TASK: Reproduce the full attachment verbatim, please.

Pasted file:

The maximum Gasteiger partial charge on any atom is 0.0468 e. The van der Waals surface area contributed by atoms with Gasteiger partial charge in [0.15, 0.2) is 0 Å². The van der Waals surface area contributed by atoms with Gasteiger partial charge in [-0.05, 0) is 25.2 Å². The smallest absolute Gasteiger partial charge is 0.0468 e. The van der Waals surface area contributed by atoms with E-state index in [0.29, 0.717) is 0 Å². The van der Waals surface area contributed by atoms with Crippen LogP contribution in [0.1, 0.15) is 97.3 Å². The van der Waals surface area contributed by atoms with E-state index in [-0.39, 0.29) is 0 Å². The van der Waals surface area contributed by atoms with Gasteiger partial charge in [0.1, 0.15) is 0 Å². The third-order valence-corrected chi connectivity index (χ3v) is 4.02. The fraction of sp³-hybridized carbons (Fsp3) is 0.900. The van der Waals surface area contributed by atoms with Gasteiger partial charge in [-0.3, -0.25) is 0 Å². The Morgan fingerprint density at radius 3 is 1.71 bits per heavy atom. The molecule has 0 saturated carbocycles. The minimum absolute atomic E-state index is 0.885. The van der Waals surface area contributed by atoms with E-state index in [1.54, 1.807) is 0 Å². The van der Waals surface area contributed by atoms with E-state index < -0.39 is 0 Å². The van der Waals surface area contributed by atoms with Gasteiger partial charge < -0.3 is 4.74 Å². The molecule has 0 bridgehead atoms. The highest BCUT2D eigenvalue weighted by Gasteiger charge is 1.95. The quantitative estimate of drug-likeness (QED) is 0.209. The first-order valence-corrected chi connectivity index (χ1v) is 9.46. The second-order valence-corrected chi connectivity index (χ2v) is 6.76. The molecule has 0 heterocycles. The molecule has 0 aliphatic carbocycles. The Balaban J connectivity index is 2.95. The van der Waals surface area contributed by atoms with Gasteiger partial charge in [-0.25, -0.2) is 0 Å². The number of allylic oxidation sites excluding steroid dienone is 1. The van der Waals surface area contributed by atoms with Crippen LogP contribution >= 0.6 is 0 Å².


The maximum Gasteiger partial charge on any atom is 0.0468 e. The van der Waals surface area contributed by atoms with Gasteiger partial charge in [0.15, 0.2) is 0 Å². The van der Waals surface area contributed by atoms with Gasteiger partial charge in [-0.05, 0) is 25.2 Å². The smallest absolute Gasteiger partial charge is 0.0468 e. The van der Waals surface area contributed by atoms with E-state index in [0.29, 0.717) is 0 Å². The van der Waals surface area contributed by atoms with Crippen LogP contribution in [0.1, 0.15) is 97.3 Å². The van der Waals surface area contributed by atoms with E-state index in [-0.39, 0.29) is 0 Å². The van der Waals surface area contributed by atoms with Gasteiger partial charge in [0.1, 0.15) is 0 Å². The third-order valence-corrected chi connectivity index (χ3v) is 4.02. The fraction of sp³-hybridized carbons (Fsp3) is 0.900. The van der Waals surface area contributed by atoms with Gasteiger partial charge in [-0.3, -0.25) is 0 Å². The Morgan fingerprint density at radius 3 is 1.71 bits per heavy atom. The molecule has 0 saturated carbocycles. The minimum absolute atomic E-state index is 0.885. The van der Waals surface area contributed by atoms with E-state index in [1.54, 1.807) is 0 Å². The van der Waals surface area contributed by atoms with E-state index < -0.39 is 0 Å². The van der Waals surface area contributed by atoms with Gasteiger partial charge < -0.3 is 4.74 Å². The molecule has 0 bridgehead atoms. The highest BCUT2D eigenvalue weighted by Gasteiger charge is 1.95. The quantitative estimate of drug-likeness (QED) is 0.209. The first-order valence-corrected chi connectivity index (χ1v) is 9.46. The second-order valence-corrected chi connectivity index (χ2v) is 6.76. The molecule has 0 heterocycles. The molecule has 0 aliphatic carbocycles. The Balaban J connectivity index is 2.95. The van der Waals surface area contributed by atoms with Gasteiger partial charge in [-0.25, -0.2) is 0 Å². The number of allylic oxidation sites excluding steroid dienone is 1. The van der Waals surface area contributed by atoms with Crippen LogP contribution >= 0.6 is 0 Å².